Senator Elizabeth Warren (D-MA) would like to know if the Department of Justice is for real right now.
A few weeks ago, Mylan, the company that makes anti-allergy drug, EpiPen, announced that it had come to a settlement with the DOJ for overcharging The
Centres for Medicare & Medicaid Services (CMS) for EpiPen over a number of years.
The tab, said the company, would come to $465 million. Under the terms, Mylan would not admit to any wrongdoing for classifying its drug as a generic rather than branded medication. Makers of brand-name drugs have to pay higher rebates to states than generics — 23.1% versus 13%. Also,they have to pay additional rebates if their price increases rise more than inflation.
Warren thinks this settlement is light, and informed the DOJ of her feelings in a letter. Her staff calculated how much Mylan made from this misclassification, and she thinks the company owes the government $530 million.
From the letter:
To summarize: If the terms of the agreement announced by Mylan are correct, Mylan wrongly classified EpiPen to maximise its Medicaid revenue, and did not change this classification despite being “expressly told” by CMS that it was wrong. The Justice Department awarded Mylan by imposing a fine that is about $65 million less than the amount Mylan made by defrauding Medicare and Medicaid. In addition, you permitted Mylan to avoid admitting any admission of wrongdoing, collected no additional penalties under the False Claims Act, and blocked other actions against the company that would have require greater accountability.
Under the False Claims Act, companies can be fined $5,500-$11,000 per false claim they have made to the government, plus three times damages.
Mylan came under intense scrutiny in August after it raised the price of a 2-pack of EpiPen to $608 from $100 when it bought the drug in 2007. After Mylan CEO Heather Bresch was called to a hearing Capitol Hill and politicians did a lot of handwringing, CMS also figured out that the company had overcharged them. The SEC is also investigating Mylan.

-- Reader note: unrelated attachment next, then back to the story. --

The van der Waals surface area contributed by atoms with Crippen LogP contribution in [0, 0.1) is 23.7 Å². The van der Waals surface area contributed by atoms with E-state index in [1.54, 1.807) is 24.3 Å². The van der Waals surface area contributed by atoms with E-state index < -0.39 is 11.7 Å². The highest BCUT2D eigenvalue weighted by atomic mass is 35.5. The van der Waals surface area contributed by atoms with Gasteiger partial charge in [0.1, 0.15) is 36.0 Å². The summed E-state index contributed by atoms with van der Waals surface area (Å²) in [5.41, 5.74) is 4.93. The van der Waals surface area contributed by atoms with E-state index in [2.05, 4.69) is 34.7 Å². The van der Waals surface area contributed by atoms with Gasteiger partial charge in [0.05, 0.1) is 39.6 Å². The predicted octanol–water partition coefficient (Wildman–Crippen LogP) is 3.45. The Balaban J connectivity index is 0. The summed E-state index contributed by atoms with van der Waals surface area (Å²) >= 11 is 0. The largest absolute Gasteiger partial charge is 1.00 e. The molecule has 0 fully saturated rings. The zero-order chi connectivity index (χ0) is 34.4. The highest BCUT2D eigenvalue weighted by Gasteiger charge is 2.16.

There could be a fib here, guys
Now here’s the thing, Warren was careful write “If the terms of this settlement announced by Mylan are accurate…” to close her letter.
And that’s because from Wall Street to Washington, ever since this thing was announced, people have been questioning whether or not Mylan was being totally honest about it.
The conundrum was part of a note Alliance Bernstein sent out earlier this week:
“No executed” Mylan–DoJ agreement. Last week we noted ‘slight concern’ Mylan may have been too quick to announce it reached agreement on EpiPen. This week, Senator Grassley demanded more disclosure on the deal and a DC newsletter noted that “There is no executed settlement agreement,” a Justice spokesperson said by email in response to Inside Health Policy inquiry about the mere existence of a settlement. “The Department declines to comment on the company’s announcement“. This could be just keeping a stiff upper lip, but does not do much to make us feel this is a ‘done deal’.
So someone at DOJ says there’s no agreement, and Senator Chuck Grassley has been poking around asking questions.
So Mylan, do you have an agreement or not? Senator Warren is not the only one who wants to know.
We’ve reached out to Mylan for comment, we’ll update this when we hear back.
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